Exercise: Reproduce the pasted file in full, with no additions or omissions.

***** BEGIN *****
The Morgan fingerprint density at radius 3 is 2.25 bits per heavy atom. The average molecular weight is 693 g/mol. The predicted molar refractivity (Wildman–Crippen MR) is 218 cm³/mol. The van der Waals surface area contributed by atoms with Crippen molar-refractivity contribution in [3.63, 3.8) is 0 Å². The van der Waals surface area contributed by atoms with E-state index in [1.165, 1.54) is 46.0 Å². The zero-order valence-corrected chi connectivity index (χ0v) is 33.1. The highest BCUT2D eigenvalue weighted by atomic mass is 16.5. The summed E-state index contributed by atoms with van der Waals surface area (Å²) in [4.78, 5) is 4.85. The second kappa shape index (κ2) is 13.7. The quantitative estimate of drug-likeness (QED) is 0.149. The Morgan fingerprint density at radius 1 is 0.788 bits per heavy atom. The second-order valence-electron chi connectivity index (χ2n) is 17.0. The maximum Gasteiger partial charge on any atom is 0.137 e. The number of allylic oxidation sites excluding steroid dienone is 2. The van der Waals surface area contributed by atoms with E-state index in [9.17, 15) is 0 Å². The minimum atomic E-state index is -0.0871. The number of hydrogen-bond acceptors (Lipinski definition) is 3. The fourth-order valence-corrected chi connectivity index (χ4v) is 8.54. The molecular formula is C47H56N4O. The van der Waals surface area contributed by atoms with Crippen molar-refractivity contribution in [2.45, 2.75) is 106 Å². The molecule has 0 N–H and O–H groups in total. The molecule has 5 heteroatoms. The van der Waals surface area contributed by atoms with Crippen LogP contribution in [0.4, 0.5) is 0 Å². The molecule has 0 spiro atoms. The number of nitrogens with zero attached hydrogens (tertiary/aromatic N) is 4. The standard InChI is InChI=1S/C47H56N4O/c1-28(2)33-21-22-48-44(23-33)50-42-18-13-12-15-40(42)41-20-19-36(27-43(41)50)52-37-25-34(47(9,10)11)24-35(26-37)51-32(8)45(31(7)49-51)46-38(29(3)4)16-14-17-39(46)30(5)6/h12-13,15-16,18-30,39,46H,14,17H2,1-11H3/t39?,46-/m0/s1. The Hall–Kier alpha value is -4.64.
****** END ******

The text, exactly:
The Morgan fingerprint density at radius 3 is 2.25 bits per heavy atom. The average molecular weight is 693 g/mol. The predicted molar refractivity (Wildman–Crippen MR) is 218 cm³/mol. The van der Waals surface area contributed by atoms with Crippen molar-refractivity contribution in [3.63, 3.8) is 0 Å². The van der Waals surface area contributed by atoms with E-state index in [1.165, 1.54) is 46.0 Å². The zero-order valence-corrected chi connectivity index (χ0v) is 33.1. The highest BCUT2D eigenvalue weighted by atomic mass is 16.5. The summed E-state index contributed by atoms with van der Waals surface area (Å²) in [4.78, 5) is 4.85. The second kappa shape index (κ2) is 13.7. The quantitative estimate of drug-likeness (QED) is 0.149. The Morgan fingerprint density at radius 1 is 0.788 bits per heavy atom. The second-order valence-electron chi connectivity index (χ2n) is 17.0. The maximum Gasteiger partial charge on any atom is 0.137 e. The number of allylic oxidation sites excluding steroid dienone is 2. The van der Waals surface area contributed by atoms with E-state index in [9.17, 15) is 0 Å². The minimum atomic E-state index is -0.0871. The number of hydrogen-bond acceptors (Lipinski definition) is 3. The fourth-order valence-corrected chi connectivity index (χ4v) is 8.54. The molecular formula is C47H56N4O. The van der Waals surface area contributed by atoms with Crippen molar-refractivity contribution in [2.45, 2.75) is 106 Å². The molecule has 0 N–H and O–H groups in total. The molecule has 5 heteroatoms. The van der Waals surface area contributed by atoms with Crippen LogP contribution in [0.4, 0.5) is 0 Å². The molecule has 0 spiro atoms. The number of nitrogens with zero attached hydrogens (tertiary/aromatic N) is 4. The standard InChI is InChI=1S/C47H56N4O/c1-28(2)33-21-22-48-44(23-33)50-42-18-13-12-15-40(42)41-20-19-36(27-43(41)50)52-37-25-34(47(9,10)11)24-35(26-37)51-32(8)45(31(7)49-51)46-38(29(3)4)16-14-17-39(46)30(5)6/h12-13,15-16,18-30,39,46H,14,17H2,1-11H3/t39?,46-/m0/s1. The Hall–Kier alpha value is -4.64.